We have worshipped and celebrated at our own community festival. We sang praises, waved branches, and watched a donkey and disciple struggle with the humble task of servanthood. We began to make the turn toward the cross and now we walk intentionally through this Holy Week. A huge celebration helping us to make our way into Jerusalem with Jesus.
His disciples did not understand these things at first; but when Jesus was glorified, then they remembered that these things had been written of him and had been done to him.
There is a great deal I do not understand about what I’m seeing in the present but sometimes it’s only in retrospect that we find clarity. Hindsight is 20/20, they say. I never really understood Palm Sunday as a child. I remember having these enormous worship services in my large downtown church. I remember hearing my parents sing the Easter portion of “The Messiah,” “The Holy City,” or “Ride on King Jesus” complete with orchestra and a 100-voice choir. It was a tremendous celebration with palms and children, a parade to beat all parades. But as an adult, looking back at scripture, I now understand how much I needed Jesus to ride into my heart.
Jesus, Savior, Messiah, Son of God, choosing a donkey, a humble colt to ride on. No mighty white horse, with a King’s crown or warrior sword. No prestigious people moving the riff raff out of the way. The streets were lined with ordinary people and children, probably poor and working class, faithful followers standing in the streets to lay down their coats and branches. They were hoping for a King of a new empire to rule with equity on their behalf. No timpani’s, no drum lines, no large choirs or marching bands. Just ordinary people yearning for freedom and fairness, for justice and to be remembered by their God. For the Jesus who had been healing, teaching, feeding 1000’s and bringing hope to life, to come and take his place on the throne.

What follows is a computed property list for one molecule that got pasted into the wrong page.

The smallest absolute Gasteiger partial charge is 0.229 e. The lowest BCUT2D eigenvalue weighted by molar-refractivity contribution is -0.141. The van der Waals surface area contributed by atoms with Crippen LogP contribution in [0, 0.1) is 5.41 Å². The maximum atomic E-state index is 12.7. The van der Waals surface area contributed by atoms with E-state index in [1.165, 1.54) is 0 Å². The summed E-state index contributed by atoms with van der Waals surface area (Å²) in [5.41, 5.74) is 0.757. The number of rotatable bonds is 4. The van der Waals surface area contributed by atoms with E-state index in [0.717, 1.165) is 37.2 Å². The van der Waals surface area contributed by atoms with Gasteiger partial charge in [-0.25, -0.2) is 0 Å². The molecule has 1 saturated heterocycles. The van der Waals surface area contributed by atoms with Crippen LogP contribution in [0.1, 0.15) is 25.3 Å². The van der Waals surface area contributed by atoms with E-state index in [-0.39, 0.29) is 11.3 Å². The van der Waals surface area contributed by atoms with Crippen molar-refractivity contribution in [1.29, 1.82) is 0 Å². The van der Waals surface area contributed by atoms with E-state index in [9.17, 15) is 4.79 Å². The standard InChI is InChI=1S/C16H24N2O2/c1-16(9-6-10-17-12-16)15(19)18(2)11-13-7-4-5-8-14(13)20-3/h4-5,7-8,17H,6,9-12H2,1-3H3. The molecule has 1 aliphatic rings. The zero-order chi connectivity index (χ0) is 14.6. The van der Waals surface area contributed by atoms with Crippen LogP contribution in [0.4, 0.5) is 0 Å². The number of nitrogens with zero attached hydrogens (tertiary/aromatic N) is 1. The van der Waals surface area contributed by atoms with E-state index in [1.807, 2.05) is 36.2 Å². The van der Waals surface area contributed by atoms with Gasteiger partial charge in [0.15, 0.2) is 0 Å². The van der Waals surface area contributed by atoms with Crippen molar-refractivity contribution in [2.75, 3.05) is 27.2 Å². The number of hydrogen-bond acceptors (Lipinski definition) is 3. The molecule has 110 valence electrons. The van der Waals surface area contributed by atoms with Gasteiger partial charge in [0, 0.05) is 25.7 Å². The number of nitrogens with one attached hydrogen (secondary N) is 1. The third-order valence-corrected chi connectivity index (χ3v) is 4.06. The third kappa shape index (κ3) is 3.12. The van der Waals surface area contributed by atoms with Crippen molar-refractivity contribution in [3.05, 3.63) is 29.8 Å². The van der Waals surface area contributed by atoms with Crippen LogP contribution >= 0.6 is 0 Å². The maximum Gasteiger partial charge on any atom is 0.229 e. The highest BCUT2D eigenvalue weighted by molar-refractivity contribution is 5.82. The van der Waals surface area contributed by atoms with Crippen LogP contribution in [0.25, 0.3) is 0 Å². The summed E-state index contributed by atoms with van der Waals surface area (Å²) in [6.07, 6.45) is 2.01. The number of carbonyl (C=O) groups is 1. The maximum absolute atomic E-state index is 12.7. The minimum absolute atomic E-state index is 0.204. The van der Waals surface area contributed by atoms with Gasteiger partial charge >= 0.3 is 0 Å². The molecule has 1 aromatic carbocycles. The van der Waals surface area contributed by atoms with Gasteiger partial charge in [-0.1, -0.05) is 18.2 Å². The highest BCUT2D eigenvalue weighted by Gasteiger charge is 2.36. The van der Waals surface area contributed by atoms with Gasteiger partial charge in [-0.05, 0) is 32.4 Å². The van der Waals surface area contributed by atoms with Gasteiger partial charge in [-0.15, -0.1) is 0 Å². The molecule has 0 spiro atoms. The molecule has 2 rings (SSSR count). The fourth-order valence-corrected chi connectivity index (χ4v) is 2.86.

But now we watch understanding he came to be a different kind of King. Not king of a city, but King of our hearts, of this world. We receive all of those things, but it comes not out of might or ruling, but through the glimpses of the Kingdom yet to come, the reign of love yet to be. The throne he took was a cross, the crown was one of thorns.
The palms we wave today become the ashes we place on our foreheads next year. Because at some point, we all move from our place as parade goers, to the crowd who wants Jesus to do things our way. But our way doesn’t always win. Our love sometimes fails. Looking back, we can see that, but we can also see the way Jesus will take us this week, will be the way love forever wins.
Holy God, help us to lay down our branches to have hands free to receive bread, cup, cross and love. Help us to follow each day, watching where you go and hearing what you say. May the time spent with Jesus in Jerusalem, help us look back at how we have needed him to be our King, and how his love has never failed us. May we trust in you and walk as closely as we can. Amen.